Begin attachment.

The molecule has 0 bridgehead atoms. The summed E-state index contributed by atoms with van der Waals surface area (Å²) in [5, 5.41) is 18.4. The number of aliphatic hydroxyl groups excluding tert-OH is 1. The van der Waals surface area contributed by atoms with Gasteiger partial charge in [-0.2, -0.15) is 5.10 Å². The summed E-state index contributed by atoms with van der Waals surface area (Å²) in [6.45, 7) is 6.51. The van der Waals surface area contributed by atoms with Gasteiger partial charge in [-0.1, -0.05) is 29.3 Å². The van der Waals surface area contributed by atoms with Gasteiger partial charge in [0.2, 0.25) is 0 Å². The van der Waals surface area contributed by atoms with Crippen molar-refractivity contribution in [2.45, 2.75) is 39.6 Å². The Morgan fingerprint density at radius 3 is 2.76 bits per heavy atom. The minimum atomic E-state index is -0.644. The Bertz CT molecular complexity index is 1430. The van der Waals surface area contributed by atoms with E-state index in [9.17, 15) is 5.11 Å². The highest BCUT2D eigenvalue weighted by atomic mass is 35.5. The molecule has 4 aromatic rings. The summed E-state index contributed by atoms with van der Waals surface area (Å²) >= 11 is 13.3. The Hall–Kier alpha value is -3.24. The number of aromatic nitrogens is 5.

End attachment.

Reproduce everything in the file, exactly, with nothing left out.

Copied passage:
The molecule has 0 bridgehead atoms. The summed E-state index contributed by atoms with van der Waals surface area (Å²) in [5, 5.41) is 18.4. The number of aliphatic hydroxyl groups excluding tert-OH is 1. The van der Waals surface area contributed by atoms with Gasteiger partial charge in [-0.2, -0.15) is 5.10 Å². The summed E-state index contributed by atoms with van der Waals surface area (Å²) in [6.45, 7) is 6.51. The van der Waals surface area contributed by atoms with Gasteiger partial charge in [-0.1, -0.05) is 29.3 Å². The van der Waals surface area contributed by atoms with Gasteiger partial charge in [0.2, 0.25) is 0 Å². The van der Waals surface area contributed by atoms with Crippen molar-refractivity contribution in [2.45, 2.75) is 39.6 Å². The Morgan fingerprint density at radius 3 is 2.76 bits per heavy atom. The minimum atomic E-state index is -0.644. The Bertz CT molecular complexity index is 1430. The van der Waals surface area contributed by atoms with E-state index in [9.17, 15) is 5.11 Å². The highest BCUT2D eigenvalue weighted by atomic mass is 35.5. The molecule has 4 aromatic rings. The summed E-state index contributed by atoms with van der Waals surface area (Å²) >= 11 is 13.3. The Hall–Kier alpha value is -3.24. The number of aromatic nitrogens is 5.